From my experience, it is hard to go past the controllers sold by Aldi. You will find the Kambrook controllers in the electrical department at Bunnings. They work fine in close proximity but it is hard to go past the Bauhn brand external controllers that Aldi sell. Their range well exceeds the Kambrook; they are cheaper; the remotes are more stylish; and as seen in the picture below, they have a very small remote which could, in fact, be tied to a lanyard around the user's neck. Unfortunately, Aldi only sell these things as part of their "special promotions" every few months. However, they are worth getting if you see them advertised at Aldi. http://www.aldi.com.au/au/html/offers_20121103.htm


    You will also see from the pix below, that I house the power point switch in a weatherproof box. The one that I have used is a beauty costing just $10 from Masters Hardware. At the time of writing this, it is Christmas so they have been in popular demand for use with Christmas lights and are sold out in pretty well every Masters. However, they are worth grabbing when stocks reappear. http://www.masters.com.au/product/90...er-connections

    Likewise, the solenoid valve sits in a box to protect its wiring from the weather. Available for $5 from Masters Hardware... http://www.masters.com.au/product/90...und-160mm-deep


    So there you have it. Of course, you will need a power point somewhere near your garden tap but you can sort that out.

    My installation works a treat. Most times I use it for turning a sprinkler on and off remotely but it is damn handy for little tasks like turning the water on and off to my Gerni when I am up a ladder. Simple enough to build if you want to.


    Merry Christmas, everyone!
    Attached Images Attached Images

  4. #124

    Re: Your inventions...

    I thought I would chuck up my magnificent work of art!

    How to mount a bow mount electric on bow rails... my Bunnings special!

    Bunnings Special Minn Kota 01.jpg Bunnings Special Minn Kota 03.jpg Bunnings Special Minn Kota 02.jpg

  5. #125

    Re: Your inventions...

    mate seems a bit of hardware involved, to stop it from twisting did you have to brace it the the gunwale?

  6. #126

    Re: Your inventions...

    It probably looks more complex than it is. I reckon I would not have spent more than $50 on the parts (not including the minn kota quick release bracket).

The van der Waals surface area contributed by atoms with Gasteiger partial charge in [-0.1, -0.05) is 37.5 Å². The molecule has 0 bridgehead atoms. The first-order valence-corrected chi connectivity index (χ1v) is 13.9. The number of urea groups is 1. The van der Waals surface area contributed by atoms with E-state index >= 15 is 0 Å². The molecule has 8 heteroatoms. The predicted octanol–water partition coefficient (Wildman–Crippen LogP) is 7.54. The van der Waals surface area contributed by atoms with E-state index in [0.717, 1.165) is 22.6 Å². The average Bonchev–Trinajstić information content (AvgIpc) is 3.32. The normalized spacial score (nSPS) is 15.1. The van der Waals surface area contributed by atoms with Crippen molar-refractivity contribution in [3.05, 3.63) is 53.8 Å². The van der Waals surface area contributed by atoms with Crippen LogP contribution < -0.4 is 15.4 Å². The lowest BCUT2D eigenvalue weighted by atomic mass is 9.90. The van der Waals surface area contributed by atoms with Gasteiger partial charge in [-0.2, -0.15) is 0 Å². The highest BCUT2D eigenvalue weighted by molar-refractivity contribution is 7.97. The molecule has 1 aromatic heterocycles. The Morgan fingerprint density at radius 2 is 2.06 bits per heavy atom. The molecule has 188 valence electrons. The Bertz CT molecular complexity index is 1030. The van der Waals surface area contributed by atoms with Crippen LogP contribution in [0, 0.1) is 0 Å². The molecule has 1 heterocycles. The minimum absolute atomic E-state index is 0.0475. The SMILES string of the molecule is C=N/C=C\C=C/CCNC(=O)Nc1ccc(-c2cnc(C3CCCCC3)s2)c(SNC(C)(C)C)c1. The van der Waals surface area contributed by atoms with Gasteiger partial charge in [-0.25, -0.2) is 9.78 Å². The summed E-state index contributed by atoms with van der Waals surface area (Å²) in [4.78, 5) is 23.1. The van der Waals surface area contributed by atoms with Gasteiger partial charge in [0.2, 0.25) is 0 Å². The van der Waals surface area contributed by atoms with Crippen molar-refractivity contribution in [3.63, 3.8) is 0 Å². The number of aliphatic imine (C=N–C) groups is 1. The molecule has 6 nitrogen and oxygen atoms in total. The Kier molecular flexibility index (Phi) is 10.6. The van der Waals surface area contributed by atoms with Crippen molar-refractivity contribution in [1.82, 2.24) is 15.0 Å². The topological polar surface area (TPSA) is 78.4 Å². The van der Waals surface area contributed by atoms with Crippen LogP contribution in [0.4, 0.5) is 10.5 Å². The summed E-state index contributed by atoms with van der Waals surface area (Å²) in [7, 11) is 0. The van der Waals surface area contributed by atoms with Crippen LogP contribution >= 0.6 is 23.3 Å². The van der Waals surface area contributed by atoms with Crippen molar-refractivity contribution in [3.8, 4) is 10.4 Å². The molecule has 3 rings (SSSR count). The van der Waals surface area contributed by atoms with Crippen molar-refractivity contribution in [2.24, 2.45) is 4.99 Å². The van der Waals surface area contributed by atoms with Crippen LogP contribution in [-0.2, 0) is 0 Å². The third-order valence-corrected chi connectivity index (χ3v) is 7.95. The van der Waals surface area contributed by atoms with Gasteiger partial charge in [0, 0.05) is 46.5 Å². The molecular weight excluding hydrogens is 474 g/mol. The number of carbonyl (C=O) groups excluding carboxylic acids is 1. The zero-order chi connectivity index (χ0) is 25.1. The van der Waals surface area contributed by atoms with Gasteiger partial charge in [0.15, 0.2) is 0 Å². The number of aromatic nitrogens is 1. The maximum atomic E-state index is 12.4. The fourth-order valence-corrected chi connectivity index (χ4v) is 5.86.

I drilled 4 holes through the bow rail and stuck a bolt in each one. Then those brackets have rubber feet on them and they press down on the bow if there is any twist. The 4 bolts prevent the twist really, the feet are just there to be sure.

    All you have to do is undo the 4 bolts and the whole thing comes off in one piece. I rarely do that as the motor utilises the quick release bracket. If you are out on the water and you dont take the electric (rarely in my case) then the little platform works well for those little $20 portable cookers.

    I just wasnt keen on gridning away bow rails and welding on a plate at the front.

  7. #127

    Re: Your inventions...

    I'm in the same situation. Just finished my quintrex fishabout project and a trolling motor was an after thought. My bow rails are a bit higher then yours and I wont be cutting anything.
    Wandering if its possible to reverse a bow mount to have on the stern. Would be good to have the remote control. Havn't seen any remote transom mounts?

  8. #128

    Re: Your inventions...

    Quote Originally Posted by cwcarter View Post
    I'm in the same situation. Just finished my quintrex fishabout project and a trolling motor was an after thought. My bow rails are a bit higher then yours and I wont be cutting anything.
    Wandering if its possible to reverse a bow mount to have on the stern. Would be good to have the remote control. Havn't seen any remote transom mounts?